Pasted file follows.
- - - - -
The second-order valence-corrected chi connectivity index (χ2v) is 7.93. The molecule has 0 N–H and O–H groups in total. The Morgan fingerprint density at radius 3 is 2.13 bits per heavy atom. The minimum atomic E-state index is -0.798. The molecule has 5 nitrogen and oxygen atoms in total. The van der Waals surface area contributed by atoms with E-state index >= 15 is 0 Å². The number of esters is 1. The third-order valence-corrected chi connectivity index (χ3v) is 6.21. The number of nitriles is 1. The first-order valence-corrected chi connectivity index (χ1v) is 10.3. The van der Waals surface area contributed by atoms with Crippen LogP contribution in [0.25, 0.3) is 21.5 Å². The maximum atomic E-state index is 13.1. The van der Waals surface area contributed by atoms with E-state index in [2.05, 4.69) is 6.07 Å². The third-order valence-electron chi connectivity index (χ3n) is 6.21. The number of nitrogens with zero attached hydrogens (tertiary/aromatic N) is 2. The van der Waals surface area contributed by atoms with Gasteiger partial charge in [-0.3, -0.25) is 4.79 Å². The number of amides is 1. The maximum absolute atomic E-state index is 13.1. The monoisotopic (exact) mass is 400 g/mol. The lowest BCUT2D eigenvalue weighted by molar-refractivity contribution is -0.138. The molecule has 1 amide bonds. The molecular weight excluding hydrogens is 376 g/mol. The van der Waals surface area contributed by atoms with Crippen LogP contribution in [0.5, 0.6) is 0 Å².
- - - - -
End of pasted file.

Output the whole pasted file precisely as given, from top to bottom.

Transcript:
The second-order valence-corrected chi connectivity index (χ2v) is 7.93. The molecule has 0 N–H and O–H groups in total. The Morgan fingerprint density at radius 3 is 2.13 bits per heavy atom. The minimum atomic E-state index is -0.798. The molecule has 5 nitrogen and oxygen atoms in total. The van der Waals surface area contributed by atoms with E-state index >= 15 is 0 Å². The number of esters is 1. The third-order valence-corrected chi connectivity index (χ3v) is 6.21. The number of nitriles is 1. The first-order valence-corrected chi connectivity index (χ1v) is 10.3. The van der Waals surface area contributed by atoms with Crippen LogP contribution in [0.25, 0.3) is 21.5 Å². The maximum atomic E-state index is 13.1. The van der Waals surface area contributed by atoms with E-state index in [2.05, 4.69) is 6.07 Å². The third-order valence-electron chi connectivity index (χ3n) is 6.21. The number of nitrogens with zero attached hydrogens (tertiary/aromatic N) is 2. The van der Waals surface area contributed by atoms with Gasteiger partial charge in [-0.3, -0.25) is 4.79 Å². The number of amides is 1. The maximum absolute atomic E-state index is 13.1. The monoisotopic (exact) mass is 400 g/mol. The lowest BCUT2D eigenvalue weighted by molar-refractivity contribution is -0.138. The molecule has 1 amide bonds. The molecular weight excluding hydrogens is 376 g/mol. The van der Waals surface area contributed by atoms with Crippen LogP contribution in [0.5, 0.6) is 0 Å².